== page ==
• social hierarchy.  she was informed by a classmate about how things work at school.  there's a "popular" crowd and then everybody else.  and it only applies to the girls in the 5th and 6th grades, and the girls from the younger grades all look up to them and hope to be them someday.  apparently, the vote is still out on whether diana will be considered popular.  she hopes that she won't be, because she doesn't care for the way some of the "popular" kids tend to look haughtily on others.  she told me, though, that not all of them do that, so she thinks that's good, and appreciated that there isn't an apparent "outcast" group and that the boys don't participate in the "popular" differentiation.  diana figures that if she's considered popular, it will be because she's weird, but her friend assured her that she'd be known as "the nice one."
  • recharging.  she does need alone time to recharge after school, having expended all of her social energy being with others all day.  her only real time to talk freely with others is in the lunchroom, where it is noisy and crowded and hard to hear and people eat with horrid table manners, or at recess, which is the time of day when ander can be comforted by seeing and playing with her.  so, after arriving home, she usually wants to sit in her room and read and reconnect with her ratties.
  • string orchestra.  we'd been anticipating the selection of an instrument to practice this year with some trepidation.  diana already has a few years of piano under her belt and was hoping to continue, but the school does not offer piano instruction.  she then turned to flute, having heard that piano players tend to do well with flute because of finger dexterity and reach.  plus the case is so darn cute and small.  but, when she heard a harry potter song (hedwig's theme) played on the viola by the strings instructor, she was hooked.  she wants to learn how to play that and the theme song to game of thrones.  forget flute!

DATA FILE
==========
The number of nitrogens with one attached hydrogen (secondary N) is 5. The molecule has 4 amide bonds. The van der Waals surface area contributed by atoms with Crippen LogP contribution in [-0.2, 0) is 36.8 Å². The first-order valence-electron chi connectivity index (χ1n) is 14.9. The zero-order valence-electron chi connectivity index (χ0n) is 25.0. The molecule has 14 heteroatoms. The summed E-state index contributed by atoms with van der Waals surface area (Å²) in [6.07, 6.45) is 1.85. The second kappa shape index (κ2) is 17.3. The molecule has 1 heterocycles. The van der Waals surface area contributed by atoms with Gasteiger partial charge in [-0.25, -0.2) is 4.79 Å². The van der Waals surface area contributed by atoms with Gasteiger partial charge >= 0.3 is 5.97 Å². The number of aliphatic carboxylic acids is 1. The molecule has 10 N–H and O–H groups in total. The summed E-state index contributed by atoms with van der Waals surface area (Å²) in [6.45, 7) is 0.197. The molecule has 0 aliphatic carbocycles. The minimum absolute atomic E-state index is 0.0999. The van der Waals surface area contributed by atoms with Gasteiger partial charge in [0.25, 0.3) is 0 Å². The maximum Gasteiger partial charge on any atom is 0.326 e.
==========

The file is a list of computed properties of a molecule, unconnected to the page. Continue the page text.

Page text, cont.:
• chorus.  i admit that i was hoping she'd want to try this, but when i asked, she declined and said that i could teach what she needs to know about singing.  while flattering, it was not true - i'm not a vocal instructor and singing alone or in a duet is totally different from singing with a group.  fortunately, the students are all required to try two classes of chorus and then make their decision afterwards.  diana was so pleased with the sound of the whole group together performing a canon and the encouragement that the teacher offered in terms of improving one's individual voice, that she thinks she will join after all.  ah, my heart is overjoyed!  of all the things i had hoped for diana in school, it was to find a group of others with whom she could share a common interest.  i believe she will find it here, just as i did during my school years and beyond.
she's also discovered some things about herself:
  • she doesn't mind getting up in front of a small group to "perform."  she's anxious about getting in front of a crowd to play piano or dance or sing, but standing up and presenting to a room full of classmates is not a big deal.  in fact, one of the reasons that she ran for student government was the opportunity to hone her public speaking skills.  (mind you, she decided to to this on. her. own.  not me suggesting or urging or persuading.  she's at a level of self-awareness and self-confidence and maturity that she sees on her own what she'd like to do and takes - or makes - opportunities when they present themselves.  i could not be prouder of her.)
  • she can set trends.  there was a moment in school where everyone was trying on her glasses to see what they were like.  one of her friends remarked that she needed to go and have her eyes checked to make sure she was seeing ok, and lo and behold, that friend is now coming back to school with a pair of purple-framed glasses.
  • how she expresses herself and her choice of education depends upon her audience.  to most of her friends and others more familiar with the public school system, diana describes herself as a public-schooler.  to homeschooling families, though, she said she's really a homeschooler who just happens to be attending public school for her curriculum this year.
diana has realized that being a homeschooler in public school is not such a big deal to anyone in there.  though she knows no one else in school who has been previously homeschooled, she's not been teased or really questioned about it.  to homeschooling friends and families she is a tremendous source of information and a curiosity; they want to know what it's like for her.  i am grateful that she's willing to share her experiences and insights with us.


  1. Way to go, Diana, and way to go Dawn. It sounds like you are both having positive experiences and learning a lot. I know this can't have been an easy decision for you, but it sounds like you're making the most of it. I can't wait to hear more. <3 <3

  2. Very interesting. I'm glad it's been a mostly good experience for her.

  3. So glad she's have such a great experience and transitioning to this new adventure so seamlessly. I miss you guys very much and am delighted to hear that things are going well!


  4. Happy to hear that Diana's experience is positive overall! She has a big-hearted mama supporting her <3